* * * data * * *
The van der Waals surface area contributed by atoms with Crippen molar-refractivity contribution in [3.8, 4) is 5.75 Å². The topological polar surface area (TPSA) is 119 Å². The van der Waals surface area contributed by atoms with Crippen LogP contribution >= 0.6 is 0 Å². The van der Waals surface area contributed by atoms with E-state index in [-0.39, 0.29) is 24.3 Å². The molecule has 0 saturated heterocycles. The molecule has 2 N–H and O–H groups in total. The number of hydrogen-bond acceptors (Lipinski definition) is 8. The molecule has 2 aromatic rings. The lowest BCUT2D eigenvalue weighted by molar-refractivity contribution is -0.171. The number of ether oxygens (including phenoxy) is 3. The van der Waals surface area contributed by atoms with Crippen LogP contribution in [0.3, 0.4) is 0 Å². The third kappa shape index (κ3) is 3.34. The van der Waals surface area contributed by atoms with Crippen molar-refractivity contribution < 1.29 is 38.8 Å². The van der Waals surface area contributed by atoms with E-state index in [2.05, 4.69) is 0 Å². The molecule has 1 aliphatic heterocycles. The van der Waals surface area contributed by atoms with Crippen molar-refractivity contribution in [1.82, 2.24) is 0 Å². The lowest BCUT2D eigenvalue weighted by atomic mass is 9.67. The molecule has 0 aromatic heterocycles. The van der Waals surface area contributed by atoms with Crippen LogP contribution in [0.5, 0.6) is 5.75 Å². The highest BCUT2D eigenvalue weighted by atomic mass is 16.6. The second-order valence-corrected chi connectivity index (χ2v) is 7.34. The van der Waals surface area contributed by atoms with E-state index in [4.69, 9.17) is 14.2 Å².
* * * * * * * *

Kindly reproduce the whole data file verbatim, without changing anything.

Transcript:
The van der Waals surface area contributed by atoms with Crippen molar-refractivity contribution in [3.8, 4) is 5.75 Å². The topological polar surface area (TPSA) is 119 Å². The van der Waals surface area contributed by atoms with Crippen LogP contribution >= 0.6 is 0 Å². The van der Waals surface area contributed by atoms with E-state index in [-0.39, 0.29) is 24.3 Å². The molecule has 0 saturated heterocycles. The molecule has 2 N–H and O–H groups in total. The number of hydrogen-bond acceptors (Lipinski definition) is 8. The molecule has 2 aromatic rings. The lowest BCUT2D eigenvalue weighted by molar-refractivity contribution is -0.171. The number of ether oxygens (including phenoxy) is 3. The van der Waals surface area contributed by atoms with Crippen LogP contribution in [0.3, 0.4) is 0 Å². The third kappa shape index (κ3) is 3.34. The van der Waals surface area contributed by atoms with Crippen molar-refractivity contribution < 1.29 is 38.8 Å². The van der Waals surface area contributed by atoms with E-state index in [2.05, 4.69) is 0 Å². The molecule has 1 aliphatic heterocycles. The van der Waals surface area contributed by atoms with Crippen molar-refractivity contribution in [1.82, 2.24) is 0 Å². The lowest BCUT2D eigenvalue weighted by atomic mass is 9.67. The molecule has 0 aromatic heterocycles. The van der Waals surface area contributed by atoms with Crippen LogP contribution in [0.5, 0.6) is 5.75 Å². The highest BCUT2D eigenvalue weighted by atomic mass is 16.6. The second-order valence-corrected chi connectivity index (χ2v) is 7.34. The van der Waals surface area contributed by atoms with E-state index in [4.69, 9.17) is 14.2 Å².